"The fact that our pharmacy costs have actually decreased is due to our members' understanding that generic alternatives cost them less, but can work just as well as other medications," explains Commonwealth of Massachusetts Group Insurance Commission (GIC) Executive Director Dolores L. Mitchell. "We have worked closely with Express Scripts to communicate successfully to our members the advantages of generic medications. In 2006, we increased the use of generic anti-cholesterol drugs from 6.6 percent to 57.5 percent. Our overall generic fill rate is currently at 67 percent."
Express Scripts' client Blue Cross of Northeastern Pennsylvania (BCNEPA), which serves 600,000 people, increased their generic anti-cholesterol share from 4 percent to 52 percent. "We've found that most physicians understand and support generics as a clinically sound way for patients to save money," said Director of Pharmacy Management Frank Koronkiewicz, R.Ph.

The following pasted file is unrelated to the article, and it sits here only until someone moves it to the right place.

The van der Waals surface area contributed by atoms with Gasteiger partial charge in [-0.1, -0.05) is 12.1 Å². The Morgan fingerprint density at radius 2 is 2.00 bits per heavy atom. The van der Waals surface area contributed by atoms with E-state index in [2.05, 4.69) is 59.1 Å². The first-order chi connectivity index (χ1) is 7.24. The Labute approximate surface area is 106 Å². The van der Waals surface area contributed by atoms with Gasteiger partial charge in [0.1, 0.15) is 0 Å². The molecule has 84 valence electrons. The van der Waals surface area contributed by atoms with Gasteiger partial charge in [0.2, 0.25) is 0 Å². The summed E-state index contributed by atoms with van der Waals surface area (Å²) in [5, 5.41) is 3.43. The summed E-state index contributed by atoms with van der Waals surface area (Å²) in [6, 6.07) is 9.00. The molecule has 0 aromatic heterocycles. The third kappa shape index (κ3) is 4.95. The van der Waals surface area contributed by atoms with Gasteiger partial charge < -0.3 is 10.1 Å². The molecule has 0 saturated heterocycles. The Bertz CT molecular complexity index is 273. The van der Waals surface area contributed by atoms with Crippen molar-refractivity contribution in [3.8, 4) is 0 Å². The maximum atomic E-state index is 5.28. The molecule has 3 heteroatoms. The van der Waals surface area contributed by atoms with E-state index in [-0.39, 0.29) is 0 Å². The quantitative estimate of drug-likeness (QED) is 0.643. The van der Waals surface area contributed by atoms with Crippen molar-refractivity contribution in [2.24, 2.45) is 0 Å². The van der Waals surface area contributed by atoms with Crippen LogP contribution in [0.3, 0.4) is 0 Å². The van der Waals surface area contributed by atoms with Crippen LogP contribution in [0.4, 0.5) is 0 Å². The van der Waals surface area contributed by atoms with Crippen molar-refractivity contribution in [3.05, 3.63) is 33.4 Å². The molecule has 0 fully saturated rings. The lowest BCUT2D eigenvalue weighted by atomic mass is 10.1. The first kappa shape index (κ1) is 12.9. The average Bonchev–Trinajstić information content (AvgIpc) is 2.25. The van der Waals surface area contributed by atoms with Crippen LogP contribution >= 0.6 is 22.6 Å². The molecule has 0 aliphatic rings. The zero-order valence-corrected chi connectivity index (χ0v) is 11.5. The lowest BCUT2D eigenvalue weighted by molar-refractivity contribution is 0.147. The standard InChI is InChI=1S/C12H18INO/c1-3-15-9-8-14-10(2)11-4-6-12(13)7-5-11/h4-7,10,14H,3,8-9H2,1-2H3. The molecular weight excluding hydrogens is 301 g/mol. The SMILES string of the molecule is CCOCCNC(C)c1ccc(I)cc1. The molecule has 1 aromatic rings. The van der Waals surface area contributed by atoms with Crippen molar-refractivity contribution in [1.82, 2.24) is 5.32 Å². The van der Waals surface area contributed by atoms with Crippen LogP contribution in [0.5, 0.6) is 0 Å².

Since Carolina Care began working with Express Scripts in 2002, its overall generic fill rate has increased from 30 percent to 61 percent. "We strongly believe that greater use of generic drugs helps Carolina Care serve the employers of South Carolina," says Vice President of Operations and Medical Affairs Belinda Cox.
Another Express Scripts client, ConnectiCare, reports simvastatin share moved from 10 percent to 44 percent in 2006. Director of Pharmacy Jeff Casberg MS, R.Ph., says, "There has been little resistance in conversion from doctors and member cost savings have been great, which leads to a win-win for the two most important elements in this process."
DAKOTACARE has seen the trend in generic fill rates rise from 56 percent in early 2005 to over 65 percent in the fourth quarter of 2006. DAKOTACARE Medical Director W. O. Rossing, MD notes, "The anti-cholesterol category has been a particularly strong driver in this initiative with the generic anti- cholesterol utilization increasing from 3 percent to 38 percent in 2006."